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The Paradox of Existence

"Cogito Ergo Sum" - I think therefore I am.  When the French philosopher Rene Descartes dug to the bottom of his philosophy, the only thing he found there amid the tattered ruins and bombed out shelters of his former beliefs, was the reflection of his own doubt.  Those doubts  "became a fundamental element of Western philosophy, as it was perceived to form a foundation for all knowledge. While other knowledge could be a figment of imagination, deception or mistake, the very act of doubting one's own existence serves to some people as proof of the reality of one's own existence, or at least that of one's thought."

"The statement is sometimes given as Dubito, ergo cogito, ergo sum (English: "I doubt, therefore I think, therefore I am"). A common mistake is that people take the statement as proof that they, as a human person, exist. However, it is a severely limited conclusion that does nothing to prove that one's own body exists, let al…

Walt Whitman on 9/11

This is a tribute poem to 9/11 stitched together purely from various poems by Walt Whitman. In other words, I like to think of it as Whitman’s tribute to 9/11.

When the thunder-cracking guns arouse me,
and million-footed Manhattan unpent descends to her pavements,… I will sing you a song of what I behold …Libertad.When the facades of the houses are alive with people, when eyesgaze riveted tens of thousands at a timeWhen Broadway is entirely given up to foot-passengers and
    foot-standers, when the mass is densest,
I too arising, answering, descend to the pavements, merge with the
    crowd, and gaze with them… To us, my city, Where our tall-topt marble and iron beauties range on opposite
    sides, to walk in the space between,

To-day our Antipodes comes.
it moves changing, a kaleidoscope divine,
it moves changing before us.
When the fire-flashing, when rude clouds canopy my city When gorgeous the countless straight stems, thicken with color
your legs are bent and broken
My stars and stripes f…

9/11 - 11 years later

11 years already since that day in September when everything changed    oh how I remember
A warm sunny day  the summer's last kiss  ended in tears for those we miss
 as the sky was ripped open  and the world was awoken,
from a dream to a  nightmare of “bombs bursting in air”
when Giuliani became The countries mayor And police and fireman,  heroes without compare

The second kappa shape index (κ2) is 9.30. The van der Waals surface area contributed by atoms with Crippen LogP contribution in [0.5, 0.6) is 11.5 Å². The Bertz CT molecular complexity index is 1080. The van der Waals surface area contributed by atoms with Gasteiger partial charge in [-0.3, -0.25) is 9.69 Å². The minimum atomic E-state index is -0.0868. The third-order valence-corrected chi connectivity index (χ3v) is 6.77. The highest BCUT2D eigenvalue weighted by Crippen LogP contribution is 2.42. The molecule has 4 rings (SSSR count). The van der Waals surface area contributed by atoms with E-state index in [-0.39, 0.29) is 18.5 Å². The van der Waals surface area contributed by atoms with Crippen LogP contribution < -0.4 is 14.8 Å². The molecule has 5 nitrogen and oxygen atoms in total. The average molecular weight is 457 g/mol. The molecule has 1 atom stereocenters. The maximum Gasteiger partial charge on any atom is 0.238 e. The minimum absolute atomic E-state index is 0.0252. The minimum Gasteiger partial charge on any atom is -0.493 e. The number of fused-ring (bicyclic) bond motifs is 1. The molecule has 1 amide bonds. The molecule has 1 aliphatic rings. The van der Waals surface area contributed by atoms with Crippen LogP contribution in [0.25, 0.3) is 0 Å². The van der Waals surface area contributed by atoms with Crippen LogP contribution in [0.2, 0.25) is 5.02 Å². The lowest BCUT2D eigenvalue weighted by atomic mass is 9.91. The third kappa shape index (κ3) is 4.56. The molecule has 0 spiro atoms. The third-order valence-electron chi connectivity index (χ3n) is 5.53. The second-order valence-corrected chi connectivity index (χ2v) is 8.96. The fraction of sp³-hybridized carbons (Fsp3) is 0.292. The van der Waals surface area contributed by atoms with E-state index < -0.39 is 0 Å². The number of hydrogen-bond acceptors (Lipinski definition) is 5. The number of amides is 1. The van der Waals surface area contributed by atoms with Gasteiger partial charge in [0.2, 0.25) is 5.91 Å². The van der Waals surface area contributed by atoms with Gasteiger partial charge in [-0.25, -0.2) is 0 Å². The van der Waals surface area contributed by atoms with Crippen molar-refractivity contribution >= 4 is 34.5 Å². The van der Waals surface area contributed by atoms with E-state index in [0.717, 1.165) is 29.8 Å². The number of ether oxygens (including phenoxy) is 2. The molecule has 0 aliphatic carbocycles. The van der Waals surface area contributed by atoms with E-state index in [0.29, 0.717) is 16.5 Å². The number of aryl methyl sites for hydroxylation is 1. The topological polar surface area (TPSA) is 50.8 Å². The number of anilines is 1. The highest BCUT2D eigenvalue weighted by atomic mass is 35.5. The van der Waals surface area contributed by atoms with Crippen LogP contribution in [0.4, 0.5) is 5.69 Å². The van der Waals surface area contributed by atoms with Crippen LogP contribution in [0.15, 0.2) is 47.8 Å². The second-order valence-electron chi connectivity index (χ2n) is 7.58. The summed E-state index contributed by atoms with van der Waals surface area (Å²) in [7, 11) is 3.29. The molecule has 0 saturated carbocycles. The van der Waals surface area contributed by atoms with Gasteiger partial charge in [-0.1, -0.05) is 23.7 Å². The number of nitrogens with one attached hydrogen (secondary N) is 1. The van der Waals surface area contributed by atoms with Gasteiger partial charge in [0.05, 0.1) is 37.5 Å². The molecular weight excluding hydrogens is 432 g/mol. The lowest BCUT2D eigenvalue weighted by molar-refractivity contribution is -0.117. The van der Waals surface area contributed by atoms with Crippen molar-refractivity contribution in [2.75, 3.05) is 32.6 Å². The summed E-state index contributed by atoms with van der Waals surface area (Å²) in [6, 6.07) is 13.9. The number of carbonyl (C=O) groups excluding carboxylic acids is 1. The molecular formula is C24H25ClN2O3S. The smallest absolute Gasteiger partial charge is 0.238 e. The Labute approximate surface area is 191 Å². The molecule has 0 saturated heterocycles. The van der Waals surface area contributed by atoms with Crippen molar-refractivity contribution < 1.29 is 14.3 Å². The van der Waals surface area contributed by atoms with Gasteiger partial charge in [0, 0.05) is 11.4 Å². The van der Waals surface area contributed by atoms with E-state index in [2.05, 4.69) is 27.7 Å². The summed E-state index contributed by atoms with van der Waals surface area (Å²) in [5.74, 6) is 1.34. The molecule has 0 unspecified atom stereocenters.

Great Britain played our national anthem in Buckingham square to remind us we’re not alone in the grief we all bear
11 years since a nation turned to God in prayer and we told all those we love just how much we care
since vigils and candles scented the midnight air and God Bless America rang from the Capital stairs
since bucket brigades tirelessly worked beneath the halogen glare and red, white and blue
blossomed from everywhere
since we forgot about
 “who wants to marry a millionaire” and we longed for those days of Ginger Rogers and Fred Astaire
     it’s been 11 years       since our great despair  when time itsel…

The Paradox of Motion and the Motion Maker

Another argument offered by theists as evidence of God is the argument from motion. This argument says that, because things move, God must have moved them. God, so the reasoning goes, is the "unmoved mover" who makes all things move. God, in other words, is the Motion Maker.
On its face, this argument relies implicitly on the division made between potential vs. actual motion, which is a division based on an Aristotelian world view.  This world view, however, is as outdated a belief as that of a geocentric universe.  "The Michelson-Moreley Experiment of 1887 undid much of Aristotle’s world view" and, by extension, Aquinas’s argument (since the latter is premised on the accuracy of the former). "Special relativity further explained how “motion” is no longer a property of just “one thing” – the observer or the object – but of both the observer and the object," independently or simultaneously.  Special relativity, then, helped show how the belief in an “unmo…

The Paradox of Perfection - The Dilemma of Degrees of Perfection

THE PARADOX OF PERFECTION